Add Angry Birds to the list of Western products and services that have wound up used without license in China.
A theme park inspired by the popular mobile game opened Sept. 1 in Changsha, a city in China's Hunan province, where visitors take turns with giant slingshots that shoot the birds at pig balloons.
This marks only the latest episode in what has been a decades-long struggle to get China to better protect intellectual property. Western critics complain that the country makes, at best, a half-hearted effort because it conflicts with China's development strategy. China has rejected that description as inaccurate.
But the debate goes on. In July, an American blogger living in China reported the existence of two counterfeit Apple stores in Kunming, China. The subsequent publicity forced Chinese authorities to shut the stores down as well as another 22 fake Apple stores that authorities said operated throughout the country.
Angry Birds Theme Park (Credit: Ye Xiumei)
The depth of the divide between the different narratives about copyright protection in China was on full display this week, when People's Bank of China adviser Li Daokui and U.S. Ambassador to China Gary Locke squared off at a forum sponsored by the World Economic Forum.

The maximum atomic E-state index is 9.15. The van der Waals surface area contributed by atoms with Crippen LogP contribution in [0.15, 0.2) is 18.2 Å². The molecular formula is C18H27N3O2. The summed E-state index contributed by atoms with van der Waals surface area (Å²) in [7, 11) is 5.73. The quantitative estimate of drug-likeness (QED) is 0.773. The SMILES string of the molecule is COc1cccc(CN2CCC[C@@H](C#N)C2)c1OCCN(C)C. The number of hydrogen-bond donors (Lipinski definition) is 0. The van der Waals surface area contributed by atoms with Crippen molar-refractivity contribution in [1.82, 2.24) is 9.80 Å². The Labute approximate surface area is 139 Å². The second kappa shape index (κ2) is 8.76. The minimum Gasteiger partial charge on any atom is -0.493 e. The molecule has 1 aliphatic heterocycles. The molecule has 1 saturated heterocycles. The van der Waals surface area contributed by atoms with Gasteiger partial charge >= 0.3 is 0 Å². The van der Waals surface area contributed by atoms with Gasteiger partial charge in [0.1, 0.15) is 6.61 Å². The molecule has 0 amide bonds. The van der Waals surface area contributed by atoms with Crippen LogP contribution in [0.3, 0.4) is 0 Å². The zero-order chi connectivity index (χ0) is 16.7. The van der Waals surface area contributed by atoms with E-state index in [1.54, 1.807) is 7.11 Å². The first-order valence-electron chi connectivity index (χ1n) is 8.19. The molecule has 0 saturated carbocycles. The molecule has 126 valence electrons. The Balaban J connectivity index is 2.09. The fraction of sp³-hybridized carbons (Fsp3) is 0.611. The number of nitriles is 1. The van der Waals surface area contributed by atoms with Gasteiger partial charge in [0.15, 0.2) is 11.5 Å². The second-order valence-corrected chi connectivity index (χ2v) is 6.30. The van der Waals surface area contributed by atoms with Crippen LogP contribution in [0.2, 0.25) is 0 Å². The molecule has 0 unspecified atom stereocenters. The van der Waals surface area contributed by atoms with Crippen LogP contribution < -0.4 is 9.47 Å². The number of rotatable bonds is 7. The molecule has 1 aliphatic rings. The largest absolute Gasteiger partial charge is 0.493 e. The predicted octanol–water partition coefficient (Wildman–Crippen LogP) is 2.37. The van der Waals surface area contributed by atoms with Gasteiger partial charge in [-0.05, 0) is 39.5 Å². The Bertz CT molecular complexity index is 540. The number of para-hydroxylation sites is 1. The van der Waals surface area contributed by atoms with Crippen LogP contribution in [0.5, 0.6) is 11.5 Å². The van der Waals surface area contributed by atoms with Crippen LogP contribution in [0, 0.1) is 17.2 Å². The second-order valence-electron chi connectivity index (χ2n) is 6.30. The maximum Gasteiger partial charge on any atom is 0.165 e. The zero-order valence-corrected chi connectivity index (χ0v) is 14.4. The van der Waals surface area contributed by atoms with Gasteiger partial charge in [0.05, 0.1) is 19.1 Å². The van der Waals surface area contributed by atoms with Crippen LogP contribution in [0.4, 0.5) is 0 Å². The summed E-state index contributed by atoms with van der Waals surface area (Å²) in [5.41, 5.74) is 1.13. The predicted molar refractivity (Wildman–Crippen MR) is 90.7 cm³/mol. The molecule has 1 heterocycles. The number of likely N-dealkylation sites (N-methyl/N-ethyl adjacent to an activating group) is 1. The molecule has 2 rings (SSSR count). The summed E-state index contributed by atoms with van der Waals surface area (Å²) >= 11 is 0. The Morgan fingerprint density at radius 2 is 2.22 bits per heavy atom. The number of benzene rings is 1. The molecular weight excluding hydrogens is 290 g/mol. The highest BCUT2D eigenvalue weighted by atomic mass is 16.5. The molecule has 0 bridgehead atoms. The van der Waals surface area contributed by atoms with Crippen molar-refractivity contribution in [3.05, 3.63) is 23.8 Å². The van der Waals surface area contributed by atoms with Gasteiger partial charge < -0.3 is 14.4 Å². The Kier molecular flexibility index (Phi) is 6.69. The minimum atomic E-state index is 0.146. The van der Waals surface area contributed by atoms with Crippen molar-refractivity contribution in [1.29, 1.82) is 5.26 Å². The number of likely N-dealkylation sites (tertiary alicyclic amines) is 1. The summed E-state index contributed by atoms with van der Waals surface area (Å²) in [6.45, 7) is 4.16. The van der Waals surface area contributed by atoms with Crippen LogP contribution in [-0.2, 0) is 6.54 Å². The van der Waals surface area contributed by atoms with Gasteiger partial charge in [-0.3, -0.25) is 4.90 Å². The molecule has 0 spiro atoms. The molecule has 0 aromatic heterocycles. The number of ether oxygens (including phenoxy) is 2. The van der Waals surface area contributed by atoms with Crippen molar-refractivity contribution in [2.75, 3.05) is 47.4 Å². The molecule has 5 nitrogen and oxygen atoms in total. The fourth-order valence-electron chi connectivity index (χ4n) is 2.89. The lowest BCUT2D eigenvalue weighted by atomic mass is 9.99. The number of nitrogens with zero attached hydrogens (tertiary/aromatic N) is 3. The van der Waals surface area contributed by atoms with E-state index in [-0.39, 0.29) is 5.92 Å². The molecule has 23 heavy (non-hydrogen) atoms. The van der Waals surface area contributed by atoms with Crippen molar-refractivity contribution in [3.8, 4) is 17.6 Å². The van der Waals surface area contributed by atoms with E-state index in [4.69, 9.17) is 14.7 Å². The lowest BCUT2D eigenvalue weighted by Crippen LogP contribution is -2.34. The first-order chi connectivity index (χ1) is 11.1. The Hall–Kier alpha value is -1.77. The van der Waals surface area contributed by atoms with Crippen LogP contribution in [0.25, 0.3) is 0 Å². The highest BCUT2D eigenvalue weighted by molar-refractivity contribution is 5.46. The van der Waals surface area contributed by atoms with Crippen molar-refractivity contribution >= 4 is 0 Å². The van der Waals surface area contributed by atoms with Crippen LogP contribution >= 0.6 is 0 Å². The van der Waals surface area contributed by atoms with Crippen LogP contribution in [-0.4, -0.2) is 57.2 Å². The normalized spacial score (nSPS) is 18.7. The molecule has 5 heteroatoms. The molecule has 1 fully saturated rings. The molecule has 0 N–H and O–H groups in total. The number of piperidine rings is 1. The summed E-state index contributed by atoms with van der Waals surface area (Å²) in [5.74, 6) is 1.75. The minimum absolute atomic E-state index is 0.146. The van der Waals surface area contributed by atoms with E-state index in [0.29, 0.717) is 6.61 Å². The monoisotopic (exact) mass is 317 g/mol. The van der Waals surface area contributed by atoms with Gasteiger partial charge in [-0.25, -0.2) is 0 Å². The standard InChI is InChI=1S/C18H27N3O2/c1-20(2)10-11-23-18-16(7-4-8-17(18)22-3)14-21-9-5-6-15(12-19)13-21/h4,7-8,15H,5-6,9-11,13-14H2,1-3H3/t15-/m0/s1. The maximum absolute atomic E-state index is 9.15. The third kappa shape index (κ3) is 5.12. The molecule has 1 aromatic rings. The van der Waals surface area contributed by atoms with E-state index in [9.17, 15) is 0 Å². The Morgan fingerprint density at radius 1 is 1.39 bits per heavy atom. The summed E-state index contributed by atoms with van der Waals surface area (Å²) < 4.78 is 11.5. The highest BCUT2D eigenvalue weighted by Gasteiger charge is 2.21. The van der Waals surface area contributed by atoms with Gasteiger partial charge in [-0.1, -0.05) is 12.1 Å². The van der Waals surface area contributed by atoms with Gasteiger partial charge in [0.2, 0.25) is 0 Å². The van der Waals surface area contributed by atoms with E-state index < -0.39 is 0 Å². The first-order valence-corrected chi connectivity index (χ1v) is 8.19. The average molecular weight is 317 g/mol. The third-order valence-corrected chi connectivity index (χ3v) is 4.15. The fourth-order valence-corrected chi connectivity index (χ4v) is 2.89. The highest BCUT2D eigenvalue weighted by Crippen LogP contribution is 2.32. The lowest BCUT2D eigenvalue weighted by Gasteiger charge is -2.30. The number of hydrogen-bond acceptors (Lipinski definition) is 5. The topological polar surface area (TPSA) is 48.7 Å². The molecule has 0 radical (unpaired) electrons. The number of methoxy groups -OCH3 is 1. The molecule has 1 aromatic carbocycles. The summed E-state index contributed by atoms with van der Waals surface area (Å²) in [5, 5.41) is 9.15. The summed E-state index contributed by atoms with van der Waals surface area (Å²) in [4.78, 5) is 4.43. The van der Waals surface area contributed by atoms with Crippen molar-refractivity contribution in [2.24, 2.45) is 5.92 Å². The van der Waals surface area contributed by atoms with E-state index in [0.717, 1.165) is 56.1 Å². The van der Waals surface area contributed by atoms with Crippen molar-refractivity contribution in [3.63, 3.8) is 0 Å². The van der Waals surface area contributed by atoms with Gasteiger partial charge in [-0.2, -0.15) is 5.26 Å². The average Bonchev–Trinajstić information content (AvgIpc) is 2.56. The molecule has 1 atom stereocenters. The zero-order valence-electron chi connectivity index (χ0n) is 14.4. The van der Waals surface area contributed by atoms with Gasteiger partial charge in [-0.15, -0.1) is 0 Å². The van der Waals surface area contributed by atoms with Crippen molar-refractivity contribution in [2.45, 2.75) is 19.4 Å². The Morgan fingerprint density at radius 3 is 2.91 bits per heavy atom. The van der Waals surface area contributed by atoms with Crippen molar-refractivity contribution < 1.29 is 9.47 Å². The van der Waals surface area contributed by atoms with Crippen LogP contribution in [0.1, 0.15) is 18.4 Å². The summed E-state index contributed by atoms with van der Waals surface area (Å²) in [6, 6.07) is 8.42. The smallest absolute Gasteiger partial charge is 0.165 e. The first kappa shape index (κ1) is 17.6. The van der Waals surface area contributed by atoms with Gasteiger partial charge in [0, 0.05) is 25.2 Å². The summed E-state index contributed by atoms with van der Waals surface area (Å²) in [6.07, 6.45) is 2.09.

"Mr Locke has been an outstanding U.S. ambassador and has faithfully carried the message that the U.S. wants to give to our audience: to protect the economy there needs to be intellectual property protection," Li said. "But I disagree."
Locke replied that if China failed to vigorously enforce intellectual property rights "the full potential of Chinese talent will not be realized."
Back to the Angry Birds. It's unclear how Rovio, the game's Finnish developer, intends to respond. A spokeswoman for Rovio China told the website Mobiledia that it would welcome a partnership. It would seem that a ready-made market exists.
"This [Angry Birds attraction] serves as a method for people to purge themselves and to gain happiness," a park official told the Chinese gaming website Gamersky.com.